Lessons from Libya

Celebrating the capture of the city of Al Bayda from Gaddafi's forces (picture ليبي_صح)

It looks as if Colonel Gaddafi is losing his battle for control in Libya, something this website is not sorry about.  It is a victory for the rebels, and a victory of a sort for the countries that supported them, by providing air cover for the rebel advance on Tripoli.

But it is worth a moment to reflect on how we got to where we are now, for all is not necessarily well.

David Cameron airily spoke of imposing a no fly zone over Benghazi without, I suspect, fully realising what such an action would entail.  It is not enough simply to prevent planes from flying, to simply manoeuvre an Icelandic volcano into a convenient position: no, a no fly zone first must be established by making it safe for the enforcers’ planes to fly, which means attacking the radar and air defence installations on the ground of the country over which the no fly zone is to be established.  That means that a no fly is a positive, offensive act, not merely a negative, defensive one like cutting off trade links.

And, as this website pointed out earlier, if one side has air power and the other side does not, removing air power from combat is in any case to act in favour of one side and not the other.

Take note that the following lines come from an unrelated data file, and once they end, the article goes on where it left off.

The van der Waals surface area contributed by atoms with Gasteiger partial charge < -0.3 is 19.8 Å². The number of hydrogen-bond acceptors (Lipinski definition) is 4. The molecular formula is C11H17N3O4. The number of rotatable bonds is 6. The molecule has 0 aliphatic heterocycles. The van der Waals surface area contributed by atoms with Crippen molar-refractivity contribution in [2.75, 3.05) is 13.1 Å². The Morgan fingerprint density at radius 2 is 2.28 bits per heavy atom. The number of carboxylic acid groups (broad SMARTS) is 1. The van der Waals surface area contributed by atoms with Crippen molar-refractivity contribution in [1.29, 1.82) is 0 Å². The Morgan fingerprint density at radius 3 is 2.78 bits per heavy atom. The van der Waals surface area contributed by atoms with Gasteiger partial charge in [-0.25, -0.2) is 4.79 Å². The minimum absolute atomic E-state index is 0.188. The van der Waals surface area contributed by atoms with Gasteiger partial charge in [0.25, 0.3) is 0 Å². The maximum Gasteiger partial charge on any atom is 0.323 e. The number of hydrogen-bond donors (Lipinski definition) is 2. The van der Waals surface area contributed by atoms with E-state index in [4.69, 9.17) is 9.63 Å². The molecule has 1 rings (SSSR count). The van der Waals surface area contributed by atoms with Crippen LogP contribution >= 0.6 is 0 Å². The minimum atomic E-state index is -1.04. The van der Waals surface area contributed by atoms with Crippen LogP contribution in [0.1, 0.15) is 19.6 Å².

But the Nato intervention went far beyond a no fly zone.  The UN resolution 1973 that supposedly provides the legal base for this intervention speaks of a no fly zone and authorises member states

“to take all necessary measures … to protect civilians and civilian populated areas under threat of attack in the Libyan Arab Jamahiriya, including Benghazi”

“All necessary measures” is the UN code word for military action (words missing from the resolution relating to Iraq, we recall), but the use of close air support to assist the rebel forces in their civil war goes beyond the resolution’s scope of protecting civilians under threat of attack.  The Nato intervention started with one mission, narrowly drawn and capable of gaining support or at least acquiescence from the whole UN Security Council, but during the course of the fighting acquired another, namely regime change.  Had the UNSC been presented with this proposal at the outset, it is hard to imagine that there would not have been a veto forthcoming from Russia or China.  (The other two BRIC countries, Brazil and India, also abstained in the vote, adding to the uncertainty about the shape of a future multi-polar world.)

Resolution 1973 was careful not to avoid the experience of the Iraq resolutions by explicitly ruling out “a foreign occupation force of any form on any part of Libyan territory”.  It is likely that resolutions in future crises will have to be more explicit about the admissibility or otherwise of regime change as the goal of any military action.

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